How COVID-19 symptoms are changing: Sore throat and hoarse voice became main symptoms with new variant

The main symptoms of Omicron variant COVID-19 may differ from symptoms that were common at the start of the pandemic. Omicron may also be less severe than the Delta variant, according to a study in the UK.

People with Omicron often report sore throats and a hoarse voice, which weren’t as prevalent in Delta cases, according to a Zoe Health study. This is true for both vaccinated and unvaccinated patients.

People who contracted the Omicron variant were less likely to be hospitalized than those who had the Delta variant, Zoe Health said in a press release about the study. Symptoms also lasted for shorter periods – an average of 6.87 days, compared to 8.89 days.

Earlier COVID-19[feminine] the variations often caused people to lose their sense of smell. The study found that symptoms appeared in less than 20% of cases and often several days after the onset of the first symptoms. Other serious symptoms that were prevalent – such as fever, headache, brain fog and eye pain – are less common in Omicron cases. However, they can still occur.

The Zoe Health study, which was supported by grants from the UK Department of Health and Social Care, tested vaccinated people in the UK. They tested participants between June 1 and November 27, 2021 – when the Delta variant was dominant – and between December 20, 2021 and January 17, 2022 – when the Omicron variant was dominant.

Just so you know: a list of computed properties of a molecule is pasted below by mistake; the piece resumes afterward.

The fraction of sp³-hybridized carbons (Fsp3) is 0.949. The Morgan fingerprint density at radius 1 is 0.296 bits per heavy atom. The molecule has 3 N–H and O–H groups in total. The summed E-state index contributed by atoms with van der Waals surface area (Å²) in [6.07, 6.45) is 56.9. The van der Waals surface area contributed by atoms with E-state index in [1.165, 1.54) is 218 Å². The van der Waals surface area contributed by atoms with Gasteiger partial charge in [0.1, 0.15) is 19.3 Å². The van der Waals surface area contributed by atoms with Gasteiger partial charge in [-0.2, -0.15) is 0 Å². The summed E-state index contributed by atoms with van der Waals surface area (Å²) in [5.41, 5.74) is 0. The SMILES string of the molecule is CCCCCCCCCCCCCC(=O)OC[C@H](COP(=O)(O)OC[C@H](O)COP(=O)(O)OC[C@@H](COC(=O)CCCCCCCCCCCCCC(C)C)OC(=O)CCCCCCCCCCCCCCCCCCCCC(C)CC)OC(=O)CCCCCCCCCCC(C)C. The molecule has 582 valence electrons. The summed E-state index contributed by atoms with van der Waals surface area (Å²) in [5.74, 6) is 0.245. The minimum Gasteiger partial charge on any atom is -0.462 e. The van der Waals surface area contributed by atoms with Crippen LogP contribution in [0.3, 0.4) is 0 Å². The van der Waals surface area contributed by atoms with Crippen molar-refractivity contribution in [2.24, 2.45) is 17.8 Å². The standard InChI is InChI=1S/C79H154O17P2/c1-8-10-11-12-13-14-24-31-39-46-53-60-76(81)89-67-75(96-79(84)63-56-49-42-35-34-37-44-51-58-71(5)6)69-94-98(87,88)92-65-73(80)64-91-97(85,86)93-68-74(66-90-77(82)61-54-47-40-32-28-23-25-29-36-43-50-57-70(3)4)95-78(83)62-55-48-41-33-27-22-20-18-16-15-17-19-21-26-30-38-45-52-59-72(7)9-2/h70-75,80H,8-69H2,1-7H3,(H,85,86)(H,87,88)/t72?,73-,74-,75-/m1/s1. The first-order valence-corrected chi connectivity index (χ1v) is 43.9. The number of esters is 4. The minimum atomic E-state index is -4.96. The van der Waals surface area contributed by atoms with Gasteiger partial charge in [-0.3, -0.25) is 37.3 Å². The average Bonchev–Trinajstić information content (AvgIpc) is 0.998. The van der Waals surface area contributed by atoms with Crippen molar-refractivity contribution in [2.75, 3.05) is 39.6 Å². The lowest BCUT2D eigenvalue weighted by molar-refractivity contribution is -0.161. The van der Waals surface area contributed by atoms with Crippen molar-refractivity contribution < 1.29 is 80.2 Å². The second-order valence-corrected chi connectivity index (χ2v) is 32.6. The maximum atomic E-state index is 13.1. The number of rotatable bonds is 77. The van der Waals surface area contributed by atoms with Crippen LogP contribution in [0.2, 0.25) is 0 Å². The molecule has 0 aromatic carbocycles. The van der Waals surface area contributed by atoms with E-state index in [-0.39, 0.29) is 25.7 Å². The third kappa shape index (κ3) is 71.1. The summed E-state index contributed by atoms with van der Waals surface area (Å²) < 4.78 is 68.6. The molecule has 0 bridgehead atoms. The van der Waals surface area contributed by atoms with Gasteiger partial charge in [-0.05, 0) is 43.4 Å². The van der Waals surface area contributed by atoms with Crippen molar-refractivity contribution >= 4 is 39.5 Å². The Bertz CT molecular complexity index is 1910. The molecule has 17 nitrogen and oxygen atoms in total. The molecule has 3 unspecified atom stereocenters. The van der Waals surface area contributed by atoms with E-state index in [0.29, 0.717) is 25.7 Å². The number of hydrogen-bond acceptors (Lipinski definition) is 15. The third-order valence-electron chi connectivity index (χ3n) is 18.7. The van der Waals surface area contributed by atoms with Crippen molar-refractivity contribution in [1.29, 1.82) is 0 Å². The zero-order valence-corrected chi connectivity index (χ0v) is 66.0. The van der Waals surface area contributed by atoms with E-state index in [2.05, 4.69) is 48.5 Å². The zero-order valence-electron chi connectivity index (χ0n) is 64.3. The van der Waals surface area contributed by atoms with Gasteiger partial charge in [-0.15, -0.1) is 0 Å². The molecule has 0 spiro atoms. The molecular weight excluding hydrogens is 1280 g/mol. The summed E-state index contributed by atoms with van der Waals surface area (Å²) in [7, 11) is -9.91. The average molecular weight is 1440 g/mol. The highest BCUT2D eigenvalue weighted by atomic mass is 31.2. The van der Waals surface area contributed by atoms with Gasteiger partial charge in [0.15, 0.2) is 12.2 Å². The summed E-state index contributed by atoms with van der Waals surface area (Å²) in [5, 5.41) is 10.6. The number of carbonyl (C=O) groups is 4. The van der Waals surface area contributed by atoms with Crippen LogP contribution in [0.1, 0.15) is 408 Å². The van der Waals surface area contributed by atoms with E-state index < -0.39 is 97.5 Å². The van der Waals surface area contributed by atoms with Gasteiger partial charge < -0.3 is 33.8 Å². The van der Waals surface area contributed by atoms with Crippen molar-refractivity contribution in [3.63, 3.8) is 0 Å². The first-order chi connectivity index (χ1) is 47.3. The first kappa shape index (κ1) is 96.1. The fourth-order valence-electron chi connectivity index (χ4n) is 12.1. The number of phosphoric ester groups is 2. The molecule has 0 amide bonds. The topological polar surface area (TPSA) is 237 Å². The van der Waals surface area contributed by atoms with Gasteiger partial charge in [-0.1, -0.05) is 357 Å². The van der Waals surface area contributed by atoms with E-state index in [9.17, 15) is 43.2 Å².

The study collected 62,002 positive tests and examined the symptoms of these patients. In addition to a difference in the duration and types of symptoms between the two variants, the researchers said that Omicron is found much less frequently in the lower respiratory tract. This is where the infection can cause more severe symptoms, potentially sending people to hospital.

They also found that Omicron symptoms did not last as long in vaccinated people.

Delta is better at infecting lung cells than Omicron, according to the study. And while Omicron appears to be much more transmissible than previous variants, this variant affects fewer organs than Delta, according to other studies, according to Zoe Health.

The Omicron sub-variant that prevailed in late 2021 and early 2022 was labeled BA.1. There are now subvariants of Omicron, labeled BA.4 and BA.5, that seem to cause loss of smell or taste again, Dr. Celine Gounder told CBS News.

A similar study from Imperial College London also found that there were fewer reports of loss of smell and taste for the Omicron variant. However, the study, which has not yet been peer reviewed, found that there were more cases of cold and flu symptoms.

The study used data from REACT-1, a widespread UK survey that collected home COVID-19 tests from around 1.5 million participants between 2020 and 2022, and analyzed how symptoms differed between variants and subvariants.

Although the newer variants like Omicron are perceived to be milder, the BA.2 subvariant of Omicron was associated with reporting more symptoms, with greater disruption of daily activities, than the subvariant BA.1 from Omicron.

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